Brexit: five ways it might affect the Eastern Partnership countries
12 July 2016
Everyone has the feeling that the UK referendum on EU membership was more than just merely a referendum. In search of the way out from what is now seen by many as a disaster, possible scenarios have been become blurred amid diverse and sometimes wild speculations, including the reversal of an actual Brexit process, dismantling the EU via ‘referenda spill-over’ by political extremists, equipping NATO with a new ‘European role’, among a multitude of other prospects.
Still, one thing is clear – the referendum has already profoundly affected the world’s political landscape, including that of the Eastern Partnership (EaP) countries, which are analysed much less in relation to the mess created by a potential Brexit. So how has the referendum influenced developments in EaP countries Ukraine, Moldova and Georgia?
First, the EU now even more dominated by the rather asymmetric German-French leadership will most probably demonstrate more caution regarding any radical change of the status quo. It will have less enthusiasm on enlargement and greater engagement with the Eastern neighbourhood. Populists play not only with the fear of migration, but also enlargement.
Furthermore, the new security strategy of the EU simply pays lip service to the notion of the European Neighbourhood Policy (ENP). An astute eye can see in this that the Union has given up on the application of its transformative and democratising effort, and instead opts to increasingly rely on the resilience of the EaP countries. In other words – they have to take care of themselves.
Second, despite Putin’s denial that he had nothing to do with the results of the Brexit referendum, hardly accepted for face value by anyone after so many lies and deceptions, there is little doubt that, whether genuine or opportunist, Russophiles gloated over the referendum’s outcome. The leverage of pro-Russian forces is also expected to rise in Moldova, Ukraine and Georgia, as the EU’s soft power is weakened.
In the case of Georgia this would also mean the strengthening of pro-Russian parties, for Ukraine this would mean strong disappointment on part of the public who would realise there is now even less probability of the full implementation of the Minsk Agreement, not to mention the return of Crimea; Moldova most probably will intensify its ‘normalisation’ process with Russia in reality leading to rapprochement, as the country is in urgent need of financial support.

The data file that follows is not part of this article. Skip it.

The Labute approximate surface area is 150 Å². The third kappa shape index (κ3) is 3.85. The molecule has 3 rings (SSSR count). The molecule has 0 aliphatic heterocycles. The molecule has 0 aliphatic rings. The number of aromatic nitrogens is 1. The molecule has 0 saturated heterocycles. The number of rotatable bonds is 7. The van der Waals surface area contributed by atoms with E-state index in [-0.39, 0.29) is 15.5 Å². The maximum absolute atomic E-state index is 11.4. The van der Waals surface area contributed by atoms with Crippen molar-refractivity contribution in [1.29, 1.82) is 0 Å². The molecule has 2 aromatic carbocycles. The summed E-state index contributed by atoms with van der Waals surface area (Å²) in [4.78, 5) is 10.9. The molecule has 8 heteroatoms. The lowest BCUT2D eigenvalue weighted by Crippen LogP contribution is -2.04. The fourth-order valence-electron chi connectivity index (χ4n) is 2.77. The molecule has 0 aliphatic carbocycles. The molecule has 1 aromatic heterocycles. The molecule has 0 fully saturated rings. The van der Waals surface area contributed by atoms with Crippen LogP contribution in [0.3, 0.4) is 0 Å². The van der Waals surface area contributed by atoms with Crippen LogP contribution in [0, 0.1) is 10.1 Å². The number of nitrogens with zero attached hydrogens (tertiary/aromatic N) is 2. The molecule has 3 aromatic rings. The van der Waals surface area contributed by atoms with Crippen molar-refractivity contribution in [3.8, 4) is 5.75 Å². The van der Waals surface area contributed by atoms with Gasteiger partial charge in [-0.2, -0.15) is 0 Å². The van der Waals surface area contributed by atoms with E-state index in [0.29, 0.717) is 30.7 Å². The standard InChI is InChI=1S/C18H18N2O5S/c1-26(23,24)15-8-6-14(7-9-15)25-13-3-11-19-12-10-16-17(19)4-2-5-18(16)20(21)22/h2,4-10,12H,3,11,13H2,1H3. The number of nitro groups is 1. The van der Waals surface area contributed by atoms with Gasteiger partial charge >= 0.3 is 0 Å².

Third, Britain’s departure will not be a zero-sum game but will mean an essential economic loss for both the EU and the UK. Financial resources at the disposal of the EU will diminish, therefore the Union will have to reconsider the scale of financial support to the EaP countries. The remaining 27 countries will be more cautious if not parsimonious in spending money for such programmes, and sooner or later EU development cooperation instruments for the EaP will be revisited and revised, although most probably not towards an increase.
Fourth – the security of Ukraine, Moldova and Georgia will become an issue. Brexit implies the loss of EU credibility in particular in the eyes of its neighbourhood, but also the reduction of its influence and leverage. Therefore a feeling of insecurity will rise among these EaP countries, which host an unfortunate burden of frozen conflicts, such as Transnistria (Moldovan territory – a self-declared state at the Ukrainian border), Abkhazia and South Ossetia (Georgian territories occupied and recognised by Russia) and Crimea – relatively new but not the final adventure of Russia.
On all these conflicts where Russia has her grip, this is expected now to tighten further, in addition to testing NATO’s vulnerable points and resolve in other places.
Finally, the Brexit referendum has put a big question mark on the political rationale and attractiveness of democratic transition and the Europeanisation process in Ukraine, Georgia and Moldova. The rivalry between the modernisers still believing in the European model, and the traditionalists and pro-Russian reactionaries pointing toward the failure of the European project, might turn dangerous.
However, in the case of the three EaP countries the situation may become even worse due to the deeply rooted mistrust toward the political class and massive anti-western propaganda that has now gained the new fodder with the Brexit.
While being in the middle of democratic transition, if they feel that the EU has given up on its transformative power and withdrawn, this may unleash an unhappy scenario when Moldova, Ukraine and Georgia might find themselves abandoned in the ‘middle of nowhere’, while under the permanent threat and pressure for the resurgent and increasingly imperialist Russia.
To sum up, the Brexit scenario, even before it happens, may damage and hurt the three aspiring pro-western states in the Eastern Neighbourhood, leaving them more insecure, with less support, and even worse, with less public enthusiasm to continue to move along the path of Europeanisation.
This will have a rather negative impact on both their internal policies in these countries, weakening the appeal of democratic, free-market, European model of development, and on the other hand, on their foreign policies, as they will have to look for ways of how to deal with the existential threats emanating from Russia.
The only hope is that on one hand a reformed EU will still care to help its eastern neighbours; and on the other, that the US and NATO, as well as the UK (whether within or without of the EU) will do their best to compensate for potential losses in terms of support and security.
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